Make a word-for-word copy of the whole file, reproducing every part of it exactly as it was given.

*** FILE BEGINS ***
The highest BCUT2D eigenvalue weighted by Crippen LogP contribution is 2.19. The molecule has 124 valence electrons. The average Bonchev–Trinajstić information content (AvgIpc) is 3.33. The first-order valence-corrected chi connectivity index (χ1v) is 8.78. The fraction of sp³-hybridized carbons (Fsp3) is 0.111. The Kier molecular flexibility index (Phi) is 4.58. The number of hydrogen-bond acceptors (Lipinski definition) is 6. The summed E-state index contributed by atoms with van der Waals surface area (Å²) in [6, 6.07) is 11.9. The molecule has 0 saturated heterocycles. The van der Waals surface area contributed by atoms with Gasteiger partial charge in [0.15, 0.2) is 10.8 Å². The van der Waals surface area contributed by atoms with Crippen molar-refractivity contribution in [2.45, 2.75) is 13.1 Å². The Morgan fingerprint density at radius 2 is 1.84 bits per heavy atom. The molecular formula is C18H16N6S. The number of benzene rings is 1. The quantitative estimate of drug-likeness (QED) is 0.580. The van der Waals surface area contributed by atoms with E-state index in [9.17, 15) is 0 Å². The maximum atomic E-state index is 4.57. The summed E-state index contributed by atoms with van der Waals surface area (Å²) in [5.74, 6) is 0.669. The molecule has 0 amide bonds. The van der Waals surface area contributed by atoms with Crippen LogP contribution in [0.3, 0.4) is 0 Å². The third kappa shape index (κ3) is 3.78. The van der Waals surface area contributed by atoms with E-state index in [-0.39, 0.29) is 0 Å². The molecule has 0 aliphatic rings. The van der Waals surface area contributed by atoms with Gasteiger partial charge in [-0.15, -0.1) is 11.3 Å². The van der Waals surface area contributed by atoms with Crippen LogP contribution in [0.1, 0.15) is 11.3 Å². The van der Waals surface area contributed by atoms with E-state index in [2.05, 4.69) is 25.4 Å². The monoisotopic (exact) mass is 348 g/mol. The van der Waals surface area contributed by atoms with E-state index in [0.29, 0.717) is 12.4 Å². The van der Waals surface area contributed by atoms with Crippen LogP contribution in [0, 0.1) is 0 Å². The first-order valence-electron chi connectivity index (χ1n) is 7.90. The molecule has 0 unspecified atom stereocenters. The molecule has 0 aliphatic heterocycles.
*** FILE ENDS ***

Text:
The highest BCUT2D eigenvalue weighted by Crippen LogP contribution is 2.19. The molecule has 124 valence electrons. The average Bonchev–Trinajstić information content (AvgIpc) is 3.33. The first-order valence-corrected chi connectivity index (χ1v) is 8.78. The fraction of sp³-hybridized carbons (Fsp3) is 0.111. The Kier molecular flexibility index (Phi) is 4.58. The number of hydrogen-bond acceptors (Lipinski definition) is 6. The summed E-state index contributed by atoms with van der Waals surface area (Å²) in [6, 6.07) is 11.9. The molecule has 0 saturated heterocycles. The van der Waals surface area contributed by atoms with Gasteiger partial charge in [0.15, 0.2) is 10.8 Å². The van der Waals surface area contributed by atoms with Crippen molar-refractivity contribution in [2.45, 2.75) is 13.1 Å². The Morgan fingerprint density at radius 2 is 1.84 bits per heavy atom. The molecular formula is C18H16N6S. The number of benzene rings is 1. The quantitative estimate of drug-likeness (QED) is 0.580. The van der Waals surface area contributed by atoms with E-state index in [9.17, 15) is 0 Å². The maximum atomic E-state index is 4.57. The summed E-state index contributed by atoms with van der Waals surface area (Å²) in [5.74, 6) is 0.669. The molecule has 0 amide bonds. The van der Waals surface area contributed by atoms with Crippen LogP contribution in [0.3, 0.4) is 0 Å². The third kappa shape index (κ3) is 3.78. The van der Waals surface area contributed by atoms with E-state index in [-0.39, 0.29) is 0 Å². The molecule has 0 aliphatic rings. The van der Waals surface area contributed by atoms with Gasteiger partial charge in [-0.15, -0.1) is 11.3 Å². The van der Waals surface area contributed by atoms with Crippen LogP contribution in [0.1, 0.15) is 11.3 Å². The van der Waals surface area contributed by atoms with E-state index in [2.05, 4.69) is 25.4 Å². The monoisotopic (exact) mass is 348 g/mol. The van der Waals surface area contributed by atoms with E-state index in [0.29, 0.717) is 12.4 Å². The van der Waals surface area contributed by atoms with Crippen LogP contribution in [0, 0.1) is 0 Å². The first-order valence-electron chi connectivity index (χ1n) is 7.90. The molecule has 0 unspecified atom stereocenters. The molecule has 0 aliphatic heterocycles.